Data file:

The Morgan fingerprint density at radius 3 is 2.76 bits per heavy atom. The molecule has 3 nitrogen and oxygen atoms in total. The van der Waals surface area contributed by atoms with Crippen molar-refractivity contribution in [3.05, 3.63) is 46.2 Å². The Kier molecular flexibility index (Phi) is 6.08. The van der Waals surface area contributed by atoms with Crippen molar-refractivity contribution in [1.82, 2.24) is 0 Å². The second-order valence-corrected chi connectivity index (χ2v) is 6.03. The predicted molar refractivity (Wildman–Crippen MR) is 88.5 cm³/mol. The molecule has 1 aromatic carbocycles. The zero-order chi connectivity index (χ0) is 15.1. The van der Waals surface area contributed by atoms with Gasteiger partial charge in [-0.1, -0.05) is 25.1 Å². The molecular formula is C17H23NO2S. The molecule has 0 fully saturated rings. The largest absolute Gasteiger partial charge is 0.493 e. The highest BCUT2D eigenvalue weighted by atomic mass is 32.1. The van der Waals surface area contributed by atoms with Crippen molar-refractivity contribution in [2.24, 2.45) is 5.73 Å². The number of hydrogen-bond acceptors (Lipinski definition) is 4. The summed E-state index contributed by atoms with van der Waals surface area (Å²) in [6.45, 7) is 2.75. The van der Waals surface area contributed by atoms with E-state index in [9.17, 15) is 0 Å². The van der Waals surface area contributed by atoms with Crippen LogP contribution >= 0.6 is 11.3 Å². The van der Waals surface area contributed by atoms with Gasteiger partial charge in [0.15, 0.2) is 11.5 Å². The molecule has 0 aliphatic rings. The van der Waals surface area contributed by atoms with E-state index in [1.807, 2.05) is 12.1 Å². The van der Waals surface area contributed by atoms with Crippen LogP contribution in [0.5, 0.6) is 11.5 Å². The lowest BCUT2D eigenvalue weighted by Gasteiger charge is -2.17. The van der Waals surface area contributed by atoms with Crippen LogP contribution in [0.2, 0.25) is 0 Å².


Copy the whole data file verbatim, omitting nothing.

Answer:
The Morgan fingerprint density at radius 3 is 2.76 bits per heavy atom. The molecule has 3 nitrogen and oxygen atoms in total. The van der Waals surface area contributed by atoms with Crippen molar-refractivity contribution in [3.05, 3.63) is 46.2 Å². The Kier molecular flexibility index (Phi) is 6.08. The van der Waals surface area contributed by atoms with Crippen molar-refractivity contribution in [1.82, 2.24) is 0 Å². The second-order valence-corrected chi connectivity index (χ2v) is 6.03. The predicted molar refractivity (Wildman–Crippen MR) is 88.5 cm³/mol. The molecule has 1 aromatic carbocycles. The zero-order chi connectivity index (χ0) is 15.1. The van der Waals surface area contributed by atoms with Gasteiger partial charge in [-0.1, -0.05) is 25.1 Å². The molecular formula is C17H23NO2S. The molecule has 0 fully saturated rings. The largest absolute Gasteiger partial charge is 0.493 e. The highest BCUT2D eigenvalue weighted by atomic mass is 32.1. The van der Waals surface area contributed by atoms with Crippen molar-refractivity contribution in [2.24, 2.45) is 5.73 Å². The number of hydrogen-bond acceptors (Lipinski definition) is 4. The summed E-state index contributed by atoms with van der Waals surface area (Å²) in [6.45, 7) is 2.75. The van der Waals surface area contributed by atoms with E-state index in [9.17, 15) is 0 Å². The van der Waals surface area contributed by atoms with Crippen LogP contribution >= 0.6 is 11.3 Å². The van der Waals surface area contributed by atoms with Gasteiger partial charge in [0.15, 0.2) is 11.5 Å². The molecule has 0 aliphatic rings. The van der Waals surface area contributed by atoms with E-state index in [1.807, 2.05) is 12.1 Å². The van der Waals surface area contributed by atoms with Crippen LogP contribution in [0.5, 0.6) is 11.5 Å². The lowest BCUT2D eigenvalue weighted by Gasteiger charge is -2.17. The van der Waals surface area contributed by atoms with Crippen LogP contribution in [0.2, 0.25) is 0 Å².